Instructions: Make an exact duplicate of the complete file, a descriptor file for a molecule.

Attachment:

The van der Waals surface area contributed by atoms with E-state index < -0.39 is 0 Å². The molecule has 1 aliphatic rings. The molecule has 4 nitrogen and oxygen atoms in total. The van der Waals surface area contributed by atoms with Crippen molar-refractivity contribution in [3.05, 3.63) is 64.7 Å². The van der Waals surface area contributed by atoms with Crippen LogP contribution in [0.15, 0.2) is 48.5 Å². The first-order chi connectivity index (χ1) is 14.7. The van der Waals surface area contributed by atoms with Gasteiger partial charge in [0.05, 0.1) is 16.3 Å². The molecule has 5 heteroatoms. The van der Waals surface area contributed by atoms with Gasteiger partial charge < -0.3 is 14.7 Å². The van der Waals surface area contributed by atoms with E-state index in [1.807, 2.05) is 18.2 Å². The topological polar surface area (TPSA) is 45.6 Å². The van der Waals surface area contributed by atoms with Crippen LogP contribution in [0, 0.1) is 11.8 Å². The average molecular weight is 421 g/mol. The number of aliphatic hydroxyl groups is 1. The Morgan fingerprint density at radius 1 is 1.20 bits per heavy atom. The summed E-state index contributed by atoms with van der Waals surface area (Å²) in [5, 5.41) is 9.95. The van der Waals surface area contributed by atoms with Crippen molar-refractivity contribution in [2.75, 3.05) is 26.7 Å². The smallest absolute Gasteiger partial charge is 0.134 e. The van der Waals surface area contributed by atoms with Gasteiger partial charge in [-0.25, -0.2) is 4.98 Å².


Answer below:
The van der Waals surface area contributed by atoms with E-state index < -0.39 is 0 Å². The molecule has 1 aliphatic rings. The molecule has 4 nitrogen and oxygen atoms in total. The van der Waals surface area contributed by atoms with Crippen molar-refractivity contribution in [3.05, 3.63) is 64.7 Å². The van der Waals surface area contributed by atoms with Crippen LogP contribution in [0.15, 0.2) is 48.5 Å². The first-order chi connectivity index (χ1) is 14.7. The van der Waals surface area contributed by atoms with Gasteiger partial charge in [0.05, 0.1) is 16.3 Å². The molecule has 5 heteroatoms. The van der Waals surface area contributed by atoms with Gasteiger partial charge < -0.3 is 14.7 Å². The van der Waals surface area contributed by atoms with E-state index in [1.807, 2.05) is 18.2 Å². The topological polar surface area (TPSA) is 45.6 Å². The van der Waals surface area contributed by atoms with Crippen LogP contribution in [0, 0.1) is 11.8 Å². The average molecular weight is 421 g/mol. The number of aliphatic hydroxyl groups is 1. The Morgan fingerprint density at radius 1 is 1.20 bits per heavy atom. The summed E-state index contributed by atoms with van der Waals surface area (Å²) in [5, 5.41) is 9.95. The van der Waals surface area contributed by atoms with Crippen molar-refractivity contribution in [2.75, 3.05) is 26.7 Å². The smallest absolute Gasteiger partial charge is 0.134 e. The van der Waals surface area contributed by atoms with Gasteiger partial charge in [-0.25, -0.2) is 4.98 Å².